The Sixteenth Sunday after Trinity
27 September 2020
you crown the year with your goodness
and you give us the fruits of the earth in their season:
grant that we may use them to your glory,
for the relief of those in need and for our own well-being;
through Jesus Christ your Son our Lord,
who is alive and reigns with you,
in the unity of the Holy Spirit,
one God, now and for ever.
Lord of the harvest,
with joy we have offered thanksgiving for your love in creation
and have shared in the bread and the wine of the kingdom:
by your grace plant within us a reverence for all that you give us
and make us generous and wise stewards
of the good things we enjoy;
through Jesus Christ our Lord.
Ezekiel 18: 1-4, 25-32
The word of the Lord came to me: What do you mean by repeating this proverb concerning the land of Israel, ‘The parents have eaten sour grapes, and the children’s teeth are set on edge’? As I live, says the Lord God, this proverb shall no more be used by you in Israel. Know that all lives are mine; the life of the parent as well as the life of the child is mine: it is only the person who sins that shall die.
Yet you say, ‘The way of the Lord is unfair.’ Hear now, O house of Israel: Is my way unfair? Is it not your ways that are unfair? When the righteous turn away from their righteousness and commit iniquity, they shall die for it; for the iniquity that they have committed they shall die. Again, when the wicked turn away from the wickedness they have committed and do what is lawful and right, they shall save their life. Because they considered and turned away from all the transgressions that they had committed, they shall surely live; they shall not die. Yet the house of Israel says, ‘The way of the Lord is unfair.’ O house of Israel, are my ways unfair? Is it not your ways that are unfair?
Therefore I will judge you, O house of Israel, all of you according to your ways, says the Lord God. Repent and turn from all your transgressions; otherwise iniquity will be your ruin. Cast away from you all the transgressions that you have committed against me, and get yourselves a new heart and a new spirit! Why will you die, O house of Israel? For I have no pleasure in the death of anyone, says the Lord God. Turn, then, and live.
Philippians 2: 1-13
If then there is any encouragement in Christ, any consolation from love, any sharing in the Spirit, any compassion and sympathy, make my joy complete: be of the same mind, having the same love, being in full accord and of one mind. Do nothing from selfish ambition or conceit, but in humility regard others as better than yourselves. Let each of you look not to your own interests, but to the interests of others. Let the same mind be in you that was in Christ Jesus,
who, though he was in the form of God,
did not regard equality with God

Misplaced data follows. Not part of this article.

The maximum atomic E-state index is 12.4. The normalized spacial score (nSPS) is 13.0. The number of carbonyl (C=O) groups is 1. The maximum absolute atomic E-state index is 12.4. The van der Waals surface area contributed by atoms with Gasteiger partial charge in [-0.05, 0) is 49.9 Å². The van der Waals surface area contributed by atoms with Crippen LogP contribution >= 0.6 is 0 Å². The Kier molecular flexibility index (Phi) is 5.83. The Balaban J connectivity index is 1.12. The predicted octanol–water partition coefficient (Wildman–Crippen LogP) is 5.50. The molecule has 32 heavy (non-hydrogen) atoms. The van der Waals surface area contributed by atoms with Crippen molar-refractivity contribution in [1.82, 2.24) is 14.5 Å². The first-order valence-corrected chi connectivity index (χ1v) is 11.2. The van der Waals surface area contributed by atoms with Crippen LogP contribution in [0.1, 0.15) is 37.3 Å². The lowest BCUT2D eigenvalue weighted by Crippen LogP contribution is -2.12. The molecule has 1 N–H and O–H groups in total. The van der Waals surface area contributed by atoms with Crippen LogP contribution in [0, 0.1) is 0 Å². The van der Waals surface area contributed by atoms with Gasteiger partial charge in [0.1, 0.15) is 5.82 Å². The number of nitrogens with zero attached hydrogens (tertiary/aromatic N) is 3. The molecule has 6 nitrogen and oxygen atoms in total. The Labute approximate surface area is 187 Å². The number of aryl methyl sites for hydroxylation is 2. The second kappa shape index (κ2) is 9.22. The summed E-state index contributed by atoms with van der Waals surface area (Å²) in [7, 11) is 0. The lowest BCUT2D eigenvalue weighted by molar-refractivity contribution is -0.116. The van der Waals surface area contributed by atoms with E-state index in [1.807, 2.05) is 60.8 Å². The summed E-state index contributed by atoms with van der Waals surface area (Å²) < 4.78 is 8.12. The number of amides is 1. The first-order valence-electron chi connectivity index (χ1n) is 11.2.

as something to be exploited,
but emptied himself,
taking the form of a slave,
being born in human likeness.
And being found in human form,
he humbled himself
and became obedient to the point of death—
even death on a cross.
Therefore God also highly exalted him
and gave him the name
that is above every name,
so that at the name of Jesus
every knee should bend,
in heaven and on earth and under the earth,
and every tongue should confess
that Jesus Christ is Lord,
to the glory of God the Father.
Therefore, my beloved, just as you have always obeyed me, not only in my presence, but much more now in my absence, work out your own salvation with fear and trembling; for it is God who is at work in you, enabling you both to will and to work for his good pleasure.
Matthew 21: 23-32
When he entered the temple, the chief priests and the elders of the people came to him as he was teaching, and said, ‘By what authority are you doing these things, and who gave you this authority?’ Jesus said to them, ‘I will also ask you one question; if you tell me the answer, then I will also tell you by what authority I do these things. Did the baptism of John come from heaven, or was it of human origin?’ And they argued with one another, ‘If we say, “From heaven”, he will say to us, “Why then did you not believe him?” But if we say, “Of human origin”, we are afraid of the crowd; for all regard John as a prophet.’ So they answered Jesus, ‘We do not know.’ And he said to them, ‘Neither will I tell you by what authority I am doing these things.
‘What do you think? A man had two sons; he went to the first and said, “Son, go and work in the vineyard today.” He answered, “I will not”; but later he changed his mind and went. The father went to the second and said the same; and he answered, “I go, sir”; but he did not go. Which of the two did the will of his father?’ They said, ‘The first.’ Jesus said to them, ‘Truly I tell you, the tax-collectors and the prostitutes are going into the kingdom of God ahead of you. For John came to you in the way of righteousness and you did not believe him, but the tax-collectors and the prostitutes believed him; and even after you saw it, you did not change your minds and believe him.
All good gifts around us
Are sent from heaven above,
Then thank the Lord, then thank the Lord
For all his love.